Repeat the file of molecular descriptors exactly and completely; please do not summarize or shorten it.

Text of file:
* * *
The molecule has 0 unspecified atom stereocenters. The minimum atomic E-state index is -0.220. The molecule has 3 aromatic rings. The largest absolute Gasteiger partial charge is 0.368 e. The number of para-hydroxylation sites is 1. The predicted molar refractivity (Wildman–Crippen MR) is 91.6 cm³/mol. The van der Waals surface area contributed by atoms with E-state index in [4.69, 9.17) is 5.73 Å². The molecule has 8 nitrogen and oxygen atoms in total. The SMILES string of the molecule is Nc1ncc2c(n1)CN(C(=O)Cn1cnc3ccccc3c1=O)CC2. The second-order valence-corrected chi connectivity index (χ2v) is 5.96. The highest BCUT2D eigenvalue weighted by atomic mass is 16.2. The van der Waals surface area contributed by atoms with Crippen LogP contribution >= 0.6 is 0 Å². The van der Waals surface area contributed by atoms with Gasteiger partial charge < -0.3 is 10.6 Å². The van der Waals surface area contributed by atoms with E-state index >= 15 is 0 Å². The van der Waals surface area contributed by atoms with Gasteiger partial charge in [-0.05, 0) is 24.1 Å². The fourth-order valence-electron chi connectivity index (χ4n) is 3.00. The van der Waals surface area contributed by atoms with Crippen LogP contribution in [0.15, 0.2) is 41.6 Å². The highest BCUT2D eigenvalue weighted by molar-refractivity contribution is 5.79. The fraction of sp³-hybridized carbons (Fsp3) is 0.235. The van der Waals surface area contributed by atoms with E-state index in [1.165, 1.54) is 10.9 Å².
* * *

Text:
The molecule has 0 unspecified atom stereocenters. The minimum atomic E-state index is -0.220. The molecule has 3 aromatic rings. The largest absolute Gasteiger partial charge is 0.368 e. The number of para-hydroxylation sites is 1. The predicted molar refractivity (Wildman–Crippen MR) is 91.6 cm³/mol. The van der Waals surface area contributed by atoms with E-state index in [4.69, 9.17) is 5.73 Å². The molecule has 8 nitrogen and oxygen atoms in total. The SMILES string of the molecule is Nc1ncc2c(n1)CN(C(=O)Cn1cnc3ccccc3c1=O)CC2. The second-order valence-corrected chi connectivity index (χ2v) is 5.96. The highest BCUT2D eigenvalue weighted by atomic mass is 16.2. The van der Waals surface area contributed by atoms with Crippen LogP contribution >= 0.6 is 0 Å². The van der Waals surface area contributed by atoms with Gasteiger partial charge < -0.3 is 10.6 Å². The van der Waals surface area contributed by atoms with E-state index >= 15 is 0 Å². The van der Waals surface area contributed by atoms with Gasteiger partial charge in [-0.05, 0) is 24.1 Å². The fourth-order valence-electron chi connectivity index (χ4n) is 3.00. The van der Waals surface area contributed by atoms with Crippen LogP contribution in [0.15, 0.2) is 41.6 Å². The highest BCUT2D eigenvalue weighted by molar-refractivity contribution is 5.79. The fraction of sp³-hybridized carbons (Fsp3) is 0.235. The van der Waals surface area contributed by atoms with E-state index in [1.165, 1.54) is 10.9 Å².